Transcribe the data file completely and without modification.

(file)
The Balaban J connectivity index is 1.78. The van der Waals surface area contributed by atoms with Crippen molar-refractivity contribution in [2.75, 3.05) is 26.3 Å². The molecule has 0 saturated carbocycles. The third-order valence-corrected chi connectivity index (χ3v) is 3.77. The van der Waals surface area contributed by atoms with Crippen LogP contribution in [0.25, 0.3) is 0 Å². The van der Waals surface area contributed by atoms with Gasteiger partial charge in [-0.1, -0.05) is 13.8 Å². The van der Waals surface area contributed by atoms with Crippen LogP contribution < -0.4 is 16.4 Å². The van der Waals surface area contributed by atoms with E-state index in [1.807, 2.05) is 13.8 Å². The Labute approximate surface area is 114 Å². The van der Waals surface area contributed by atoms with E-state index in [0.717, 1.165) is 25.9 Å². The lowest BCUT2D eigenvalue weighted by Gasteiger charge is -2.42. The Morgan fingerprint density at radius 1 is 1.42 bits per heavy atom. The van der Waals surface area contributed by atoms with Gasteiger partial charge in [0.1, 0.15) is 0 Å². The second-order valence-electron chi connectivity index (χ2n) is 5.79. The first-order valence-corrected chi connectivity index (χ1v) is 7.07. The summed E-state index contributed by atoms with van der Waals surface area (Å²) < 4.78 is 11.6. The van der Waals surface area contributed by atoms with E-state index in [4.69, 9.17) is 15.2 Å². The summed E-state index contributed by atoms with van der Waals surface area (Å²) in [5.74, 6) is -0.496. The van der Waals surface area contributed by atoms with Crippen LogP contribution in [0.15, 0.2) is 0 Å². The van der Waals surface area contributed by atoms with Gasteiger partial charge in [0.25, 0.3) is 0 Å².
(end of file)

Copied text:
The Balaban J connectivity index is 1.78. The van der Waals surface area contributed by atoms with Crippen molar-refractivity contribution in [2.75, 3.05) is 26.3 Å². The molecule has 0 saturated carbocycles. The third-order valence-corrected chi connectivity index (χ3v) is 3.77. The van der Waals surface area contributed by atoms with Crippen LogP contribution in [0.25, 0.3) is 0 Å². The van der Waals surface area contributed by atoms with Gasteiger partial charge in [-0.1, -0.05) is 13.8 Å². The van der Waals surface area contributed by atoms with Crippen LogP contribution < -0.4 is 16.4 Å². The van der Waals surface area contributed by atoms with E-state index in [1.807, 2.05) is 13.8 Å². The Labute approximate surface area is 114 Å². The van der Waals surface area contributed by atoms with E-state index in [0.717, 1.165) is 25.9 Å². The lowest BCUT2D eigenvalue weighted by Gasteiger charge is -2.42. The Morgan fingerprint density at radius 1 is 1.42 bits per heavy atom. The van der Waals surface area contributed by atoms with Gasteiger partial charge in [0.1, 0.15) is 0 Å². The second-order valence-electron chi connectivity index (χ2n) is 5.79. The first-order valence-corrected chi connectivity index (χ1v) is 7.07. The summed E-state index contributed by atoms with van der Waals surface area (Å²) < 4.78 is 11.6. The van der Waals surface area contributed by atoms with E-state index in [4.69, 9.17) is 15.2 Å². The summed E-state index contributed by atoms with van der Waals surface area (Å²) in [5.74, 6) is -0.496. The van der Waals surface area contributed by atoms with Crippen LogP contribution in [0.15, 0.2) is 0 Å². The van der Waals surface area contributed by atoms with Gasteiger partial charge in [0.25, 0.3) is 0 Å².